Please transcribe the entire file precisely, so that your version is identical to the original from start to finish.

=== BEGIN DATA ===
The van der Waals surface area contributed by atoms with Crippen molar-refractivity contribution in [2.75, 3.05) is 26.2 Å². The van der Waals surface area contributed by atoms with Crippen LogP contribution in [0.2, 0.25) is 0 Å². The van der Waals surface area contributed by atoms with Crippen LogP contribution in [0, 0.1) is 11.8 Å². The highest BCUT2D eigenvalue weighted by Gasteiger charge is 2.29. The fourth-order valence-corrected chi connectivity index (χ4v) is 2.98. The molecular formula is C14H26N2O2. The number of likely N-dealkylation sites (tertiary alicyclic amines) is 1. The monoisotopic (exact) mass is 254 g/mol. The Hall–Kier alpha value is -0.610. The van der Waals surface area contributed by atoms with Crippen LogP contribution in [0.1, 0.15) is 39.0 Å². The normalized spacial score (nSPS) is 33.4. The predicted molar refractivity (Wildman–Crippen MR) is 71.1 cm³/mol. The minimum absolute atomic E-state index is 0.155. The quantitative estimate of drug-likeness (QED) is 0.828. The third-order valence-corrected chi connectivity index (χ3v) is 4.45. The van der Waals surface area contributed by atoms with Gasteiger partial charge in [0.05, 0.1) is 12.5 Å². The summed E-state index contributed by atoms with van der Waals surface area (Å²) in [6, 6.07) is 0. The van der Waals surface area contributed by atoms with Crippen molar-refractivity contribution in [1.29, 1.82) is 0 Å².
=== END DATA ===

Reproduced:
The van der Waals surface area contributed by atoms with Crippen molar-refractivity contribution in [2.75, 3.05) is 26.2 Å². The van der Waals surface area contributed by atoms with Crippen LogP contribution in [0.2, 0.25) is 0 Å². The van der Waals surface area contributed by atoms with Crippen LogP contribution in [0, 0.1) is 11.8 Å². The highest BCUT2D eigenvalue weighted by Gasteiger charge is 2.29. The fourth-order valence-corrected chi connectivity index (χ4v) is 2.98. The molecular formula is C14H26N2O2. The number of likely N-dealkylation sites (tertiary alicyclic amines) is 1. The monoisotopic (exact) mass is 254 g/mol. The Hall–Kier alpha value is -0.610. The van der Waals surface area contributed by atoms with Crippen LogP contribution in [0.1, 0.15) is 39.0 Å². The normalized spacial score (nSPS) is 33.4. The predicted molar refractivity (Wildman–Crippen MR) is 71.1 cm³/mol. The minimum absolute atomic E-state index is 0.155. The quantitative estimate of drug-likeness (QED) is 0.828. The third-order valence-corrected chi connectivity index (χ3v) is 4.45. The van der Waals surface area contributed by atoms with Gasteiger partial charge in [0.05, 0.1) is 12.5 Å². The summed E-state index contributed by atoms with van der Waals surface area (Å²) in [6, 6.07) is 0. The van der Waals surface area contributed by atoms with Crippen molar-refractivity contribution in [1.29, 1.82) is 0 Å².